Hollywood's First Holocaust Film Rediscovered | IFCJ
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Hollywood's First Holocaust Film Rediscovered

None Shall Escape promotional poster (Photo: wikicommons)

In the seven decades since the darkest chapter in Jewish history occurred, many artists have attempted to portray the Holocaust on film, in writing, and through other media. However, Tablet's Thomas Doherty writes about None Shall Escape, the very first Holocaust movie that was made - while World War II had two more years to go - and that has now been rediscovered after more than 70 years:

Part prophecy, part educated guess, None Shall Escape is a one-of-a-kind film: the only wartime Hollywood production to depict what would later be called the Holocaust—a flash-forward to an unimaginable event somehow imagined on a backlot at Columbia Pictures in 1943. Viewed today, the machine-gun slaughter of a group of Polish Jews being rounded up for deportation and herded into boxcars plays as docudrama. In its time, it must have seemed wild fantasy or jingoistic propaganda.

Unavailable on (legal) DVD, seldom screened on the repertory circuit, and cropping up only sporadically on TCM, a serviceable 35mm print of None Shall Escape is now in circulation. It played in May at the Los Angeles Jewish Film Festival and will be shown tonight, Nov. 1, at the Wasserman Cinematheque at Brandeis University. The 35mm screenings are prelude to a full-on restoration for Home Entertainment release and on DCP for wider theatrical exposure by Sony Pictures.

Directed by Hungarian émigré Andre DeToth, shot by ace cinematographer Lee Garmes, and scripted by Lester Cole from an original story by Joseph Than and Alfred Neumann, None Shall Escape was an ambitious, albeit low-budget, project from the often B-movie-class specialists at Columbia Pictures. After a couple of title changes (in preproduction the film was called The Day Will Come, and then Lebensraum), the studio settled on None Shall Escape, a callback to a promise made by FDR to bring Nazi war criminals to justice.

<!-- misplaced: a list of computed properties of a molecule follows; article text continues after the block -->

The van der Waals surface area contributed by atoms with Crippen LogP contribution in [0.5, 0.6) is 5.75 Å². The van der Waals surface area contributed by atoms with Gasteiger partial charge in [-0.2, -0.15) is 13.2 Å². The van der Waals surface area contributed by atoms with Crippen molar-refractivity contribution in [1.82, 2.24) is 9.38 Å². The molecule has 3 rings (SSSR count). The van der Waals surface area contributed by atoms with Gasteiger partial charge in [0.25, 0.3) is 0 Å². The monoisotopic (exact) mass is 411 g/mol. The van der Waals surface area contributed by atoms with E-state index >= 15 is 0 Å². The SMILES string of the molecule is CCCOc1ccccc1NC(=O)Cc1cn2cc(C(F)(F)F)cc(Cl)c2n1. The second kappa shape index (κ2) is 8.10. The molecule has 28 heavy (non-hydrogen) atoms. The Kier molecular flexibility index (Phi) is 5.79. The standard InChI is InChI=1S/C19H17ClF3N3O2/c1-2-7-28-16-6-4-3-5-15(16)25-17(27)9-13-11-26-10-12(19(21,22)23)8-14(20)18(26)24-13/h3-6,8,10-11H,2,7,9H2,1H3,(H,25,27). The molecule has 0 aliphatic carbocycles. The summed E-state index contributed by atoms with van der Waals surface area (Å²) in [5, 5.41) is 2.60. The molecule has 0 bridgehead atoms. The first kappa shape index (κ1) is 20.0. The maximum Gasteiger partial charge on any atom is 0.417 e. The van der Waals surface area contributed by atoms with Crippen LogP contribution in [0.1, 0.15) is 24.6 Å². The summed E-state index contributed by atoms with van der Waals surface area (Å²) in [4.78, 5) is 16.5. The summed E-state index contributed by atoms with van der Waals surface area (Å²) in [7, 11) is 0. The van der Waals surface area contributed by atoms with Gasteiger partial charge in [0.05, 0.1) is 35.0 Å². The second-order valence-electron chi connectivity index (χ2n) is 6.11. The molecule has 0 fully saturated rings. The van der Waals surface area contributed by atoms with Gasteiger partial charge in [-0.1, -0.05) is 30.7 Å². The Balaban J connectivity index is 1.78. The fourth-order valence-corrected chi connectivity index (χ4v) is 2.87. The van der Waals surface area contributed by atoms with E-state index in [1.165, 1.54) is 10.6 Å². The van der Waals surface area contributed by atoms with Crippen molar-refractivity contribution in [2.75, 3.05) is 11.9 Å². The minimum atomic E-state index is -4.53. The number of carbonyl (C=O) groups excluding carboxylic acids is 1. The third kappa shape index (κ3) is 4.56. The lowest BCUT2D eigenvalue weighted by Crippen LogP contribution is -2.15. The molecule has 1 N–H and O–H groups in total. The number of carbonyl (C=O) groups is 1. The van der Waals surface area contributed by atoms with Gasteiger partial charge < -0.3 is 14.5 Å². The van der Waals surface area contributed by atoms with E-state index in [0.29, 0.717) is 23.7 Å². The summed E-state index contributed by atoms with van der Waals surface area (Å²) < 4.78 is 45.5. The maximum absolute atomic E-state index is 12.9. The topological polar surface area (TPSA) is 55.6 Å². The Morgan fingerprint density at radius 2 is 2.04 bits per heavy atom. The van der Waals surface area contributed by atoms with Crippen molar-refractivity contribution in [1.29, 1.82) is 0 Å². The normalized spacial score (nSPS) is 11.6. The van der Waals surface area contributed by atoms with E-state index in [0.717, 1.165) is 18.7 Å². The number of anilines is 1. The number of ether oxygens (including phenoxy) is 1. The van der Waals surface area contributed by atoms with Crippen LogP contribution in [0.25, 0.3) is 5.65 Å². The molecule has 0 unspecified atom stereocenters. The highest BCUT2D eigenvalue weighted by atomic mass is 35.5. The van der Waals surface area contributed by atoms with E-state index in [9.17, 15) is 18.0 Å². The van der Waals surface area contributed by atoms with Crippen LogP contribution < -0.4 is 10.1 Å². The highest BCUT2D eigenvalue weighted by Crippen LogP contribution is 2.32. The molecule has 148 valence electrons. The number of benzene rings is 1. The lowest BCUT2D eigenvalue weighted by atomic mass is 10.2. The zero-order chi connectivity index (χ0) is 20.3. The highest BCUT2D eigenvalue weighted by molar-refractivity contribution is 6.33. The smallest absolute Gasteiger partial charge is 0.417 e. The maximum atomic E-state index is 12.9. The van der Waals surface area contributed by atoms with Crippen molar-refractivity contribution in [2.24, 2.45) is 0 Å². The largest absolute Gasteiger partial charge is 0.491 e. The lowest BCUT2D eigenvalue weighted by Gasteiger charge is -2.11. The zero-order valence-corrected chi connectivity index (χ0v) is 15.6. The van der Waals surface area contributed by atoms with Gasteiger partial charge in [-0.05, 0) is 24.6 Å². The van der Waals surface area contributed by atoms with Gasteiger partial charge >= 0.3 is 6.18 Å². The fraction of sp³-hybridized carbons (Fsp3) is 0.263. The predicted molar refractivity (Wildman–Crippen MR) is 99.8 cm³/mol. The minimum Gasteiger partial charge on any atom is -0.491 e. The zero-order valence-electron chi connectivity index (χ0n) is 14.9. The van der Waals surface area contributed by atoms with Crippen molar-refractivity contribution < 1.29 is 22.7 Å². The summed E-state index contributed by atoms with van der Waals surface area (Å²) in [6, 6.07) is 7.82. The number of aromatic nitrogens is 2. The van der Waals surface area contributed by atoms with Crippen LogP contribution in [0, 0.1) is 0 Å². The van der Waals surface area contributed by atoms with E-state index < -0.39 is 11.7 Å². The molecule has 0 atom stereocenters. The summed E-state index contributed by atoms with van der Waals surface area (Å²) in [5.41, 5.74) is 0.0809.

Shot and edited from Aug. 31 to Oct. 26, 1943 (not until June 6, 1944 would the Allies storm the beaches at Normandy), the film looks forward to a postwar reckoning in which a United Nations-like Tribunal sits in judgment of a Nazi war criminal whose twisted course is traced in flashback from 1919 onward. “The time of our story is the future,” reads an introductory scroll. “The war is over. As was promised, the criminals of this war have been taken back to the scenes of their crimes for trial. In fact, as our leaders promised”—and here the screen devotes full frame to the boldfaced imperative—“None Shall Escape”...

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